Kiff SiemmonsSusan Cummins: Kiff, I know you have been working with artisans in Oaxaca, Mexico for the past ten years and that these paper pieces represent work you did with them. Please tell me something this project and the resulting work.

Kiff Slemmons: These pieces emerged from an art residence at Arte Papel Oaxaca. The artist and  members of the atelier did the work together. Early pieces referenced African jewelry with discs built up into sculptural bead forms. Later pieces exhibit the techniques of folding, cutting and hollow-punching, rolled and formed paper pulp. The atelier is dedicated to ‘reviving the pre-Columbian tradition of making paper from natural fibers.’ The result of this project is a collection of paper jewelry, which is highly sculptural and utilizes indigenous plants, fibers, natural and synthetic dyes.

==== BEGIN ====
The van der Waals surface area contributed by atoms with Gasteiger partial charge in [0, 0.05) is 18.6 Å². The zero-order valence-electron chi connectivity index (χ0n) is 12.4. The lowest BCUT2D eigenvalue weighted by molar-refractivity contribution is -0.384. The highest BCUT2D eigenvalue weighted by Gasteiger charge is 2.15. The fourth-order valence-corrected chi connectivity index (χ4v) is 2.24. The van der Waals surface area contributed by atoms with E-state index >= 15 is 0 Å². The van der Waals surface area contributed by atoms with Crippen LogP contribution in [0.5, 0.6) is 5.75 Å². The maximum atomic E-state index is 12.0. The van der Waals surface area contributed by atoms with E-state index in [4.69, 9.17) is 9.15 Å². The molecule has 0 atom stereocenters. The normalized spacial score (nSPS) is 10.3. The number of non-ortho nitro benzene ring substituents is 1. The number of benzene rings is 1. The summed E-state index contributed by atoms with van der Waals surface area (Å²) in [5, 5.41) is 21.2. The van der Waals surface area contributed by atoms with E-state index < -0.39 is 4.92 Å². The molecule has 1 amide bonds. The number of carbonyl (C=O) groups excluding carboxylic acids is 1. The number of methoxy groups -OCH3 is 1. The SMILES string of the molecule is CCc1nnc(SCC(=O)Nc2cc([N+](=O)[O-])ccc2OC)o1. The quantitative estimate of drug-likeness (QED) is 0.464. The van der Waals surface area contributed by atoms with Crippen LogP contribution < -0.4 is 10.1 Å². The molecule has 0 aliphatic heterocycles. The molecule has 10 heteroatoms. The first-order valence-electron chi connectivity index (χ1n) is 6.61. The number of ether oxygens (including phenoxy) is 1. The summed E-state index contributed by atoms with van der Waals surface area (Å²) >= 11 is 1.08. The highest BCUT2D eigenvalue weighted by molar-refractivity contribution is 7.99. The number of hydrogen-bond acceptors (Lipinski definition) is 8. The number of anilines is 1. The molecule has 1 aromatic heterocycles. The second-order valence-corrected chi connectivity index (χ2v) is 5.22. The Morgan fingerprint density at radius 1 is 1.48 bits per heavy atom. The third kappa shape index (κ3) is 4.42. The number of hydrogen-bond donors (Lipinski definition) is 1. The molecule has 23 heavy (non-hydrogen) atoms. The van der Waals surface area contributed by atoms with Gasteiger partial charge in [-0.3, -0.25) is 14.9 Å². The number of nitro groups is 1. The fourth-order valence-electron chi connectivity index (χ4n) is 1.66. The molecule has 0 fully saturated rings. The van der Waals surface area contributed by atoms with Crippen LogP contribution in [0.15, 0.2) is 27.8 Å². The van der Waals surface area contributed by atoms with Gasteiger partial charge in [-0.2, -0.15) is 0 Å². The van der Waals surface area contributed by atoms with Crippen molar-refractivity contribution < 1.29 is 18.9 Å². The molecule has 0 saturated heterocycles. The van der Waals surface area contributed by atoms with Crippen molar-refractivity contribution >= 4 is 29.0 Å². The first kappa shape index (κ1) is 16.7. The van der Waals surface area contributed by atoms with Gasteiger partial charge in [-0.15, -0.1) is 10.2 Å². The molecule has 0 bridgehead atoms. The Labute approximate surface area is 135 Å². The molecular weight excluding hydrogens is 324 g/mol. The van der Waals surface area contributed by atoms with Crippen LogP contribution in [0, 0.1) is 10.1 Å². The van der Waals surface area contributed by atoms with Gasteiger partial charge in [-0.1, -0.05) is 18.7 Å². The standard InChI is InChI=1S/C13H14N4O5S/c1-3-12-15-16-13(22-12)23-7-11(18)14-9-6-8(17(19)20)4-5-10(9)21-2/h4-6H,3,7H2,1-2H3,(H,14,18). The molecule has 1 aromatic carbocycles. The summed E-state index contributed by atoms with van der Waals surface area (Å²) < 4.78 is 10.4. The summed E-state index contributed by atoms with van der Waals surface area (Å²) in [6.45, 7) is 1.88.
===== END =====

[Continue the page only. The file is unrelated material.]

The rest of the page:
Talking about paper in Oaxaca involves countering assumptions about the material, its fragility versus strength, the metaphoric implications of paper in this regard, in relation to books and the culture at large. What paper meant in pre-contact culture in Mexico, its magnified significance after conquest and its current place in culture today. How I came to work as I did there means looking at my previous work, how it might have led to such a project which involves a kind of world view through jewelry and writing. My work is really not technique determined, even with the paper. It’s ideas that interest me first and the possibility of being poetic in a visual language.

Color and Form: Brooke Marks-Swanson